Not that everyone loved the FJ Cruiser's chiseled lines and bold yellow demeanor, not even in our office. Its take-it-or-leave-it design forces people to quickly develop an opinion of the vehicle (not a bad thing, in my opinion). One clear drawback, however, is caused by the wide C-pillars and narrow windows. Both contribute mightily to the FJ Cruiser's aggressively quirky countenance but make glancing over the shoulder to check traffic before a lane change a futile gesture. Use the big side mirrors to check your flanks. And there's an on/off button on the dash for the rear ultrasonic parking assist sensors. Glue it in the on position so that you won't be tempted to go mano-a-mano with the now-huge blind spot behind the FJ Cruiser. Looking through the rearview mirror is an exercise akin to squinting through a periscope, and I had to fight the urge to constantly adjust it in the unreasonable hopes of getting a better view.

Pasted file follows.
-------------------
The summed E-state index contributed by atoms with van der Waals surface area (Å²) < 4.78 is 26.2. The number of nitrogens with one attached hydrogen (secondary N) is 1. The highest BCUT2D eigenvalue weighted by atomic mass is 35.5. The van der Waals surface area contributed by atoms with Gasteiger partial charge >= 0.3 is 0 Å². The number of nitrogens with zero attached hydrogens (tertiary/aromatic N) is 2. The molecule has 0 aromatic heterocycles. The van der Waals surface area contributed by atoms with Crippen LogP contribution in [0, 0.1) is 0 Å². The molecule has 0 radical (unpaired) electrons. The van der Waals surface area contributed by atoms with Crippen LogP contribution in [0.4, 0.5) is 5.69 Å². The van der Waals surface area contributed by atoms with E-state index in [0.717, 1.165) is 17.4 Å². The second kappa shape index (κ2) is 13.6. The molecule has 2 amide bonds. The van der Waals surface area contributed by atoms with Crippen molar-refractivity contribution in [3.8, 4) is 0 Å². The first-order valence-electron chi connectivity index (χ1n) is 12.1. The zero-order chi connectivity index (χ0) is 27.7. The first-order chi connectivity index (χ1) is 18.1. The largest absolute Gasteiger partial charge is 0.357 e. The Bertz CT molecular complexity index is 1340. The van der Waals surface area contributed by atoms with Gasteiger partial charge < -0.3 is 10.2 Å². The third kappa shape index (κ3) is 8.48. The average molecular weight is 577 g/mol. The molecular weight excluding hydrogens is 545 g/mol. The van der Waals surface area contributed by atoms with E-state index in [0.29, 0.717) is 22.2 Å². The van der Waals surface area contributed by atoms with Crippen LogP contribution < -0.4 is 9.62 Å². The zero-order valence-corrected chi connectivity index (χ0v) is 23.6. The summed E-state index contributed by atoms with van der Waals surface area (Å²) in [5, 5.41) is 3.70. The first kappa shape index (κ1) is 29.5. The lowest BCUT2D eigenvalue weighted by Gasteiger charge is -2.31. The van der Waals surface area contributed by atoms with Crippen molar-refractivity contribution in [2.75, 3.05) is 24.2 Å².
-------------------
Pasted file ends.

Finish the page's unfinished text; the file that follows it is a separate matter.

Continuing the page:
Toyota expects the FJ Cruiser buyers to be male, a third of them age 30 years and younger. The company is going to focus on marketing the FJ Cruiser to the off-road enthusiast first in order to build the vehicle's cred as the young man's vehicle to outdoor adventure. It's a conservative but reasonable approach when you consider the reputation and brand equity of its competition (Wrangler Rubicon, Hummer H3, etc.), and perhaps necessary in light of any new model's need to stand out in today's ultra-competitive automotive market. But when you consider that a well-equipped FJ Cruiser will likely be priced in the mid-$20,000 range, that an entry-level FJ Cruiser will be available with 2WD, automatic transmission, and a proven V-6, and that it will be wrapped in love-it-or-leave-it styling that's hard to ignore, it wouldn't surprise me to see the FJ Cruiser attain some mainstream success sooner than the folks at Toyota expect.